There are a few differences between Daily editor-in-chief-to-be Ed Ngai and I that you should know about. I’m a Sharks fan; he’s a Canucks fan. My team just swept his in the first round of the Stanley Cup Playoffs. I can’t help but write about the NHL right now, but he’s so sick of hockey that he probably won’t even read this column, despite my effort to include (poke fun at?) him in this paragraph.
Everybody’s new favorite Shark is one hell of a hammerhead.
Few NHL players hit like Raffi Torres. Maybe it’s his 6-foot, 225-pound frame, or his puck-hawk instincts, or his penchant for throwing an elbow every time he checks an opponent, but he’s the definition of a hockey player that you hate playing against—and you love to have skating on your side. Plus, he just looks mean.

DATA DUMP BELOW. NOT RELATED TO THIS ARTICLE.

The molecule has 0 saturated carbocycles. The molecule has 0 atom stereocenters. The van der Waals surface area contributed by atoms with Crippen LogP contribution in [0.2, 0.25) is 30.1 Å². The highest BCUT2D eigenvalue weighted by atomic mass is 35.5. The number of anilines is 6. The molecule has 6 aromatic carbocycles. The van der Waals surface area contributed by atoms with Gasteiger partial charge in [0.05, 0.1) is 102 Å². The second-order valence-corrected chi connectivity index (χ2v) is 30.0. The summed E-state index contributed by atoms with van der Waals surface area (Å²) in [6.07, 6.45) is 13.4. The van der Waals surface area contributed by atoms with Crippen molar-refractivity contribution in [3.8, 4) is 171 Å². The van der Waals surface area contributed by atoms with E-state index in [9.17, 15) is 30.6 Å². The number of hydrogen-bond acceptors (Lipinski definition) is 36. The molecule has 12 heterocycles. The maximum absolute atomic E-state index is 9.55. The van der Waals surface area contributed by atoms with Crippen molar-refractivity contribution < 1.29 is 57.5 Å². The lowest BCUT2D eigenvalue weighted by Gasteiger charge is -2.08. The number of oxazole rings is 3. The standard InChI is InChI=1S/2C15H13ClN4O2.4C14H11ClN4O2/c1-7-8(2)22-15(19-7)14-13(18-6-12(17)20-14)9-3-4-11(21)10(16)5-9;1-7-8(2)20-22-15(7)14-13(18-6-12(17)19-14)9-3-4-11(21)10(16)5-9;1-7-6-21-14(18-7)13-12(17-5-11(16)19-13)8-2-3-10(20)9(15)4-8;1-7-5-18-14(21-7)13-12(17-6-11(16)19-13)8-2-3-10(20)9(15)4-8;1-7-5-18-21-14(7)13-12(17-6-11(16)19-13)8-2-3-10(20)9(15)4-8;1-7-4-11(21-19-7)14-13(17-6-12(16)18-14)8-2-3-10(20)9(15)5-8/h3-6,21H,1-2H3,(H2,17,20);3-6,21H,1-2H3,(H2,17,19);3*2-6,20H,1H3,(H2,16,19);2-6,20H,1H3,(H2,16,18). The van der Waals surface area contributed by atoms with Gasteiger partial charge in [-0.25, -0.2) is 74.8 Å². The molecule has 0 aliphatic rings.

While the Stanford club ice hockey team, which spearheaded the proposal, raised enough funds last year to support a feasibility study of the project, the University declined to conduct such a study, effectively terminating the project.
The NHL has consistently been the odd black sheep of the “big” American sports leagues. The NFL owns Sundays, the MLB is the official league of “America’s pastime” and the NBA is where amazing happens. The NHL? Truthfully speaking, hockey has lacked a catchphrase in the modern Internet era.
This week marks two years since the tragic car-accident death of Brendan Burke, son of Toronto Maple Leafs general manager Brian Burke and a student video assistant for the Miami University (Ohio) hockey team. Brendan also happened to be gay.